The legend of the "man flu"
Of course, gender often muddies the balance of tenderness. While the stereotype that men moan and groan more loudly about their symptoms than women persists, at least one recent survey, however, exposes “man flu” as a myth. In a 2008 poll of more than 2,000 British adults, 85 percent of female respondents admitted they exaggerated their flu symptoms to gain extra compassion compared to just 76 percent of the men surveyed. About one third of the women also acknowledged feeling “more emotional” when battling winter sniffles as compared to just one in 10 men.
When a partner falls ill, empathy can have an expiration date. And in relationships that are taxed or struggling to begin with, it comes sooner rather than later.
Elaina McMillan, a Denver-based relationship coach and clinical hypnotherapist, says she's known women who have run dangerously high fevers yet “found it easier” to climb out of bed to fetch medicine rather than ask their husbands to do it.
“Intimacy is less about candlelight dinners and more about being there when the other person needs you most. Intimacy,” she said, “is about putting another blanket on them when they feel like crap.”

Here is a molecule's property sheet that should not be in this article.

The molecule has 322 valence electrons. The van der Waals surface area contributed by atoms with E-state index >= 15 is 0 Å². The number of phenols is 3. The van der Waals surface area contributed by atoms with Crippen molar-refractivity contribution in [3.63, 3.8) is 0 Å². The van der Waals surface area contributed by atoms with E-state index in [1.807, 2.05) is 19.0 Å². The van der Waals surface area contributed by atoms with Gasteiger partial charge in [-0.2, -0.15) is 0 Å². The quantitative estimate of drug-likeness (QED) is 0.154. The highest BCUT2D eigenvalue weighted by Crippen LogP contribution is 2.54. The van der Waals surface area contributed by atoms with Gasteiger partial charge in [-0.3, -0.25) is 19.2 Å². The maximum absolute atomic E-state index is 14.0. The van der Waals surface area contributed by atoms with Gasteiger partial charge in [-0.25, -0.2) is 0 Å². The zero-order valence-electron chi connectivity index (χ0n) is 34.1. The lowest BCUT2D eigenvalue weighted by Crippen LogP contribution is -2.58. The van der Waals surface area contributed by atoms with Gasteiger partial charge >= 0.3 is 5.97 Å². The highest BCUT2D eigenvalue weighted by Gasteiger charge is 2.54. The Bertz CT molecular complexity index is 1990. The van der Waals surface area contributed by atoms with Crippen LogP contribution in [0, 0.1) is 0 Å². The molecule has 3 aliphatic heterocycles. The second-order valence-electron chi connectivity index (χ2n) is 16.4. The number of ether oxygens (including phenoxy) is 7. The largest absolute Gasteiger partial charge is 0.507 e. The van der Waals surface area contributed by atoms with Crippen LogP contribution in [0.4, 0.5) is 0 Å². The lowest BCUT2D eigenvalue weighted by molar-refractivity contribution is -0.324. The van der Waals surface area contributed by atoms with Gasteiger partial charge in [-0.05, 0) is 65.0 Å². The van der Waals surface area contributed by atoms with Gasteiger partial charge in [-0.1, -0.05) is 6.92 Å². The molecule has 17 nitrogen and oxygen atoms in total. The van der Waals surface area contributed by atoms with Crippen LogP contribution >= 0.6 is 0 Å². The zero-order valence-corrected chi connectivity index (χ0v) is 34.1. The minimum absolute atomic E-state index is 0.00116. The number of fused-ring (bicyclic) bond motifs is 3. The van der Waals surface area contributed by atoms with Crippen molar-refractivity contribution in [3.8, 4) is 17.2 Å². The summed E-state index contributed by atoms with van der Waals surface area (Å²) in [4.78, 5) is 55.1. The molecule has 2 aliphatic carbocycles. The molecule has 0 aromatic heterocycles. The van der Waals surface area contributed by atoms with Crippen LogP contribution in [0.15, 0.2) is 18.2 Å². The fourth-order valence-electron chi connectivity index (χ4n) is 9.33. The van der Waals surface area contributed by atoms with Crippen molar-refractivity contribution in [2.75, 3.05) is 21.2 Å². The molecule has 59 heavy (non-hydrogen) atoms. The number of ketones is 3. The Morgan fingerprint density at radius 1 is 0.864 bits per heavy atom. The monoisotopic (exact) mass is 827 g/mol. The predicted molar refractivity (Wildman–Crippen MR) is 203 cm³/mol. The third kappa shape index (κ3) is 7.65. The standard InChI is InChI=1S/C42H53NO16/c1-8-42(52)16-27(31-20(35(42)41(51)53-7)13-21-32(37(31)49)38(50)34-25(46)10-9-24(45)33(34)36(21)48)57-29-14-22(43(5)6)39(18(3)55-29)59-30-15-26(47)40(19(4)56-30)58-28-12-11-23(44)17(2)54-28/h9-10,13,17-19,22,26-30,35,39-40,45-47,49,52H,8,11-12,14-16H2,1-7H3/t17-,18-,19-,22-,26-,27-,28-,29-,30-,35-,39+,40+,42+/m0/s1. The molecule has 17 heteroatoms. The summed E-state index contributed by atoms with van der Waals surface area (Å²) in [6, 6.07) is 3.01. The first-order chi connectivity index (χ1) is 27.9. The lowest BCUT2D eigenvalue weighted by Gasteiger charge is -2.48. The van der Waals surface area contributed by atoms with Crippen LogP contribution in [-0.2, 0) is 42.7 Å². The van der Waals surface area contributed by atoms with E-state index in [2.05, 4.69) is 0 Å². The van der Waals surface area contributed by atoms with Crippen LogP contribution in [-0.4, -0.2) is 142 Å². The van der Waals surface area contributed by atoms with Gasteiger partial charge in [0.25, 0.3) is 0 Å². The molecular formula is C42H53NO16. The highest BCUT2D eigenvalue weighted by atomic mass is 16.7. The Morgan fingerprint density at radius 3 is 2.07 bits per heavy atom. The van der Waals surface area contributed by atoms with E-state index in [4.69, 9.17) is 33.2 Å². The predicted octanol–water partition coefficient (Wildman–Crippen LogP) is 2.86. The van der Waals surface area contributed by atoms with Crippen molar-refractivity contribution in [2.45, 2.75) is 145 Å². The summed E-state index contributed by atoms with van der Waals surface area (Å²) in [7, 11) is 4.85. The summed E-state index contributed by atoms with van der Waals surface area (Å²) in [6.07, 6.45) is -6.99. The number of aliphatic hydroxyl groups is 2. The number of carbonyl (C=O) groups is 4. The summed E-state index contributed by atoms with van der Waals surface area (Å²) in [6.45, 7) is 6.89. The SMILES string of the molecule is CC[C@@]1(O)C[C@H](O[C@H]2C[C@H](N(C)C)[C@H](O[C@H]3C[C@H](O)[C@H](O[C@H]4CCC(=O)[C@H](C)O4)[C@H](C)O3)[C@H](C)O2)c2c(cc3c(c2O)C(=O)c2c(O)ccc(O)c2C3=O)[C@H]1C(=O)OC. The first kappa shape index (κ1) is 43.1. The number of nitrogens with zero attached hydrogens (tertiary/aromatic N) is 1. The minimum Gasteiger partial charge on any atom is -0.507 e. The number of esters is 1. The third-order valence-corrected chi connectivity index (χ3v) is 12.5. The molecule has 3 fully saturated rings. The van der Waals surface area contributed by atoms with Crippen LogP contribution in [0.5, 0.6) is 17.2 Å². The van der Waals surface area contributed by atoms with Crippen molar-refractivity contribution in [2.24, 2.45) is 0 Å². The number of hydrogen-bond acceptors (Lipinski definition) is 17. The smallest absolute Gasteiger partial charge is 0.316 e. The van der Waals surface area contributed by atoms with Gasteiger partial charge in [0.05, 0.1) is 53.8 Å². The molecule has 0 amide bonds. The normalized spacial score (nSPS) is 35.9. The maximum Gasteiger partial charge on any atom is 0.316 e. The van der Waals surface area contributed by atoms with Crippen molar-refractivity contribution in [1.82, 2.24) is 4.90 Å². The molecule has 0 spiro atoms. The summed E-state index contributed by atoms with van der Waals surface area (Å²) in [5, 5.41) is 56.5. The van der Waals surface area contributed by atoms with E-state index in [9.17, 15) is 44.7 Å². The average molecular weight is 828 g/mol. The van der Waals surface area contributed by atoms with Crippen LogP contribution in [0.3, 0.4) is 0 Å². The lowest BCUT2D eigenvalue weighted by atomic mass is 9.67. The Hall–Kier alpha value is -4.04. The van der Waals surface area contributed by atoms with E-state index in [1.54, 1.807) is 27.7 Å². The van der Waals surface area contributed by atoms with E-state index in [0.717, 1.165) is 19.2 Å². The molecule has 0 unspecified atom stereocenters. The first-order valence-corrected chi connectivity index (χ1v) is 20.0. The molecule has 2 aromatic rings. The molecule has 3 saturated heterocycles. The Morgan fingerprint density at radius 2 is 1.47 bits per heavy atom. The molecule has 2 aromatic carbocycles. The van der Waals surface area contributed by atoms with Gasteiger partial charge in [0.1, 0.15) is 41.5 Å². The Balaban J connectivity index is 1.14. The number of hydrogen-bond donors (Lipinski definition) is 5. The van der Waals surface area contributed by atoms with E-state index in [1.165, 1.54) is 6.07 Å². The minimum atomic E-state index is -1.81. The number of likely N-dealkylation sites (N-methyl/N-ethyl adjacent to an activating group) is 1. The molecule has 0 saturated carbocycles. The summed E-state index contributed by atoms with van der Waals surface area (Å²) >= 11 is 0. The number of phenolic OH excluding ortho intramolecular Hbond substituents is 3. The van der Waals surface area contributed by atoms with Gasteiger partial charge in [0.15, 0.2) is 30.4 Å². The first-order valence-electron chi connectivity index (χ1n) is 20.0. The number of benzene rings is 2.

Not a competition anyone wants to win
Still, McMillan acknowledged she, too, was in a relationship that became competitive — in sickness and in health. When she and her ex-husband developed the flu at the same time, she recalls both trying to beg off necessary tasks by trading statements like: “I have a higher temperature than you,” and “Well, I was the last one to throw up!”
“Nobody ever wins when it becomes ‘whose life is harder?’,” McMillan said. “If you take the position that ‘my life is harder than yours,’ or ‘I’m sicker,’ [you] are so committed to being right that it becomes your truth. You end up inadvertently reaffirming that scenario for yourself.”
What should be reaffirmed — even during minor sicknesses — is that a relationship provides each partner with “a safe haven,” said Brooke C. Feeney, an associate professor of psychology at Carnegie Mellon University in Pittsburgh.
“When one partner gets sick, the other is needed ... for comfort and assistance. But this process can go awry in at least two ways,” Feeney said. “First, not everyone is equally skilled and motivated to provide a safe haven for their partner in times of need.”
Those who are emotionally ill-equipped or who fail to offer sips of juice or cold towels for feverish foreheads probably learned during their lives “to associate distress with negative outcomes,” Feeney said. “So, they may view a partner’s illness, vulnerability and distress as threatening.”
But even in folks who dutifully deliver extra pills and pillows to their under-the-weather partner, sympathy can lapse into irritation if the illness hangs on, Feeney said.
Back inside the DeBord home, sick Sam and weary Liz ultimately muddled through his flu spell with steady patience, honest communication and — especially in tougher times — a dose of humor.
"Sometimes my wife delivers me food like a prison guard — sets it down inside the (basement room) door and I come get it," Sam said. "Luckily for me, it's very good food."